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Health care on the Senate trail

By Matt Pommer

The Affordable Health Care Act, which the GOP has dubbed Obamacare, is a likely candidate for discussion among the three Republicans running for the U.S. Senate seat being vacated by incumbent Herb Kohl.

Former Gov. Tommy Thompson, Assembly Speaker Jeff Fitzgerald and former U.S. Rep. Mark Neumann want to repeal the act, which requires the purchase of health insurance and is being tested this month in the U.S Supreme Court.

Thompson’s GOP opponents are sure to mention that, as a member of the Bush cabinet, he was the person who gave the federal go-ahead to the health care plan in Massachusetts when Mitt Romney was governor.

If the high court strikes down the law, the health care debate will take a different turn. Will our three U.S. Senate candidates have a uniform response? The issues include Medicare, Medicaid and care for citizens not in the two programs.

A central issue for Medicare is whether to move back the coverage starting point, which is now age 65.

Of course, there always is the question of what seniors must pay out of their own pockets for care.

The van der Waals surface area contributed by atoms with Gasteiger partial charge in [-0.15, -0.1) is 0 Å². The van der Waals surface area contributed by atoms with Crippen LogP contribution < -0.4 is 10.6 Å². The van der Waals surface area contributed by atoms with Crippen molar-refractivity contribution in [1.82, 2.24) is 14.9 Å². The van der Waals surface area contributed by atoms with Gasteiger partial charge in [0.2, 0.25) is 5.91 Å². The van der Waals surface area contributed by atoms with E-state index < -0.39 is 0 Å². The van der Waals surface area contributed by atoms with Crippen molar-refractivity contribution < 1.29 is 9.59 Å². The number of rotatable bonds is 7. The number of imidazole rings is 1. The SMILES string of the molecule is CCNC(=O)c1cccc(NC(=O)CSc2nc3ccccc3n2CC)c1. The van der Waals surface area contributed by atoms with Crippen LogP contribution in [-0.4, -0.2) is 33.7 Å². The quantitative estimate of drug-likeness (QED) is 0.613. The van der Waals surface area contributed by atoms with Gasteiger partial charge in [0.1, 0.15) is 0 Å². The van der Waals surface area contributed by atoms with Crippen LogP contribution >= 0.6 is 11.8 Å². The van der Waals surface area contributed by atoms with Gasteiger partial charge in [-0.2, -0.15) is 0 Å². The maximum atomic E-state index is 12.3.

Medicaid is the state-federal program of care that largely covers children, the disabled and the poor. It’s important to remember the money flows not to these folks but to the professionals who provide the care.

One approach would be for the federal government to send a block grant to each state and allow the 50 legislatures to divide the money. Backers of that idea suggest it as a way to solve large federal deficits.

Many who get health insurance through work are finding larger deductions and higher co-payments as health care costs rise.

Thompson’s answers on health care should draw national attention. The former governor served as secretary of the U.S. Department of Health and Social Services during George W. Bush’s first term in the White House.

Thompson clearly understands the problems in health care and insurance. The Centers for Medicare and Medicaid were part of his agency. Given that knowledge and experience, Thompson is in a perfect spot to spell out a visionary approach for America’s health coverage.

The voters deserve more, especially from Thompson, than just criticism of Obamacare or whether health insurance should be required to cover contraceptives.

Republican candidates like to assail the federal budget deficit and link it to health issues. But we ought to ask Thompson, Fitzgerald and Neumann if they would support higher taxes if we go to war with Iran.

Or would they just reduce health spending?

Matt Pommer worked as reporter in Madison for 35 years. He comments on state political and policy issues.

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